The granddaughter of a local senior is warning the public after her grandmother lost $5,000 and nearly an additional $6,500 in a phone scam last week.

Linda Carter says a woman pretending to be her called her grandmother crying on September 14, saying she had been in an accident for texting and driving, and ended up hitting a power pole.

Carter’s grandmother, in her 80’s, sent the $5,000 in cash to a vacant property in Quebec.

“The woman was asking her, through tears, ‘Don’t you know who I am grandma? Don’t you know who I am?’ So, as to not offend anyone she listed off a few family names,” Carter told MyPGNow. 

The caller explained in order for her to be ‘released of the criminal charge for sending other vehicle passengers to hospital’ a bail amount of $7,500 was needed.

“Because I am a mother who is also breastfeeding a small infant right now, she (my grandmother) thought ‘Oh my God, you need to get out, you need to get out right now because you have to go home and feed your baby,'” Carter recalled.

When her grandmother questioned the woman on the phone, she passed the phone to a man claiming to be a lawyer who verified the pending court date and need for bail money.

Carter’s grandmother could only come up with $5,000 of the requested $7,500.

“They worked it out where my grandma was going to send them $5,000 by going into her savings and investments, and I (the impersonator) would come up with the remainder to get myself out,” she said.

The woman begged the elderly woman not to tell anyone, explaining how ashamed she was at having to ask for financial help.

The callers managed to convince her grandmother she couldn’t make the payment through the courthouse because of COVID-19, Carter explained.

The next morning, the man posing as the lawyer called back, saying Carter would be taken into custody again to cover an additional ‘City Hall fine’ of $6,500 to cover the damage to the hydro pole.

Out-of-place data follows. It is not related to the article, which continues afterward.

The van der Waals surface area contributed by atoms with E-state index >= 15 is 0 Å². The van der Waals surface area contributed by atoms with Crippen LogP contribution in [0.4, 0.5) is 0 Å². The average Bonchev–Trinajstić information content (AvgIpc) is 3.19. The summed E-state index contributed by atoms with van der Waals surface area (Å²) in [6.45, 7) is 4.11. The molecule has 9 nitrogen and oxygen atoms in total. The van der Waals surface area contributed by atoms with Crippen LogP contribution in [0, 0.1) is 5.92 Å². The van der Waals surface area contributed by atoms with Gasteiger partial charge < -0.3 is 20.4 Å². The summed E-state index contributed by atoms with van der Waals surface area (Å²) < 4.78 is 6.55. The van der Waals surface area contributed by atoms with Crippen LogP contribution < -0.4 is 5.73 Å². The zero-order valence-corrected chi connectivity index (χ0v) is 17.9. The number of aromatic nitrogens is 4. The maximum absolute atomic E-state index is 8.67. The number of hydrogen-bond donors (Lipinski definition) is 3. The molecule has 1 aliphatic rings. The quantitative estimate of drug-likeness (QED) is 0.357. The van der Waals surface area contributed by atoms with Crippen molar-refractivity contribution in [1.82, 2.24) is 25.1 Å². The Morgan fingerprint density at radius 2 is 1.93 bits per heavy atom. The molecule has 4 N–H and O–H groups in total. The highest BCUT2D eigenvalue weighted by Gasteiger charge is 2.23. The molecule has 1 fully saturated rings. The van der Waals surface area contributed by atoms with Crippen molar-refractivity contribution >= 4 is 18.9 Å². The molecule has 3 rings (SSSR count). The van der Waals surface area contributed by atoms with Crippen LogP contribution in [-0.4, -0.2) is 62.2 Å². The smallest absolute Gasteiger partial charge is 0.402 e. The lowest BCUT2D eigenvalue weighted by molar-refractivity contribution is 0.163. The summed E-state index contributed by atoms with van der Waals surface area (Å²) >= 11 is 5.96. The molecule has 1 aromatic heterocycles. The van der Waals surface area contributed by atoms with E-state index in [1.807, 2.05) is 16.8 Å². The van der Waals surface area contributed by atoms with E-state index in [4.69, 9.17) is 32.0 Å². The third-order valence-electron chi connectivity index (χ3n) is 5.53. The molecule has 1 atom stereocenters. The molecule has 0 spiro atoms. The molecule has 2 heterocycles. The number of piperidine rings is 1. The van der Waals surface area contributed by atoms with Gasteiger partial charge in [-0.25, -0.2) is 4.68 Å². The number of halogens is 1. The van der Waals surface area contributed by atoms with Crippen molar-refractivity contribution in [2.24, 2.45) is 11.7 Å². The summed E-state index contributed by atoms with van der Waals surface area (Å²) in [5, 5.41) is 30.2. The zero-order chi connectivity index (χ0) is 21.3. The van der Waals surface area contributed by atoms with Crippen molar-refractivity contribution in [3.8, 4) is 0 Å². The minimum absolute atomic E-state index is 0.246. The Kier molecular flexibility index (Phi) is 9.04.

However, the second sum wasn’t sent because the senior couldn’t afford the amount.

The calls occurred over the span of two days between September 14-15, before Carter’s grandmother was finally able to make contact with her.

“She left a message on my phone … she just wanted to encourage me,” recalls Carter.

“But, she also said ‘If you like, I can give your husband a ride home because of the expensive taxi fare. We won’t talk about this anymore but I just want you to know the road is not as bleak as it looks right now,'” she said.

Carter called her back demanding to know what was going on, but because her grandmother was sworn to secrecy, she wouldn’t discuss any details.

The only reason the family was able to figure out what was happening, Carter explains, is through the process of elimination.

“We kind of pieced together random tidbits of information and figured out what was going on,” Carter remembered.

“We told her ‘you’re being scammed.’ (…) She had been so worked up emotionally by this point, she swears it took years off her life,” she said, adding police have told the family it is extremely unlikely the money can be recovered.

“Because it was made so personal to her, and because they coxed so much information from her to make it such a personal story, and then to promise to never speak of it again even amongst themselves, It’s so elaborate,” said Carter.

“It’s frightening. I worry that other people will lose much more money than my grandma did that one day.”

The ‘grandchild scam’ is a well known and notorious fraud tactic according to police.

“It’s been going around for many, many years,” explained Corporal Craig Douglass, “It’s not new, but unfortunately it’s new to this person.”

Douglass urges residents to stop and ask the caller who they are, and to contact their financial institutions, in order to confirm if the request is legitimate.

There have been 102 reported frauds in Prince George between July 1 and September 17 of 2020, down from 154 during the same period last year.

“They are difficult. It’s frustrating for us. Talk about it as a family and go to the anti-fraud center website and look at the most recent or common frauds,” said Douglass.

“That way, if you get an email or a phone call you will recognize it as fraud right away.”

Anti Fraud Centre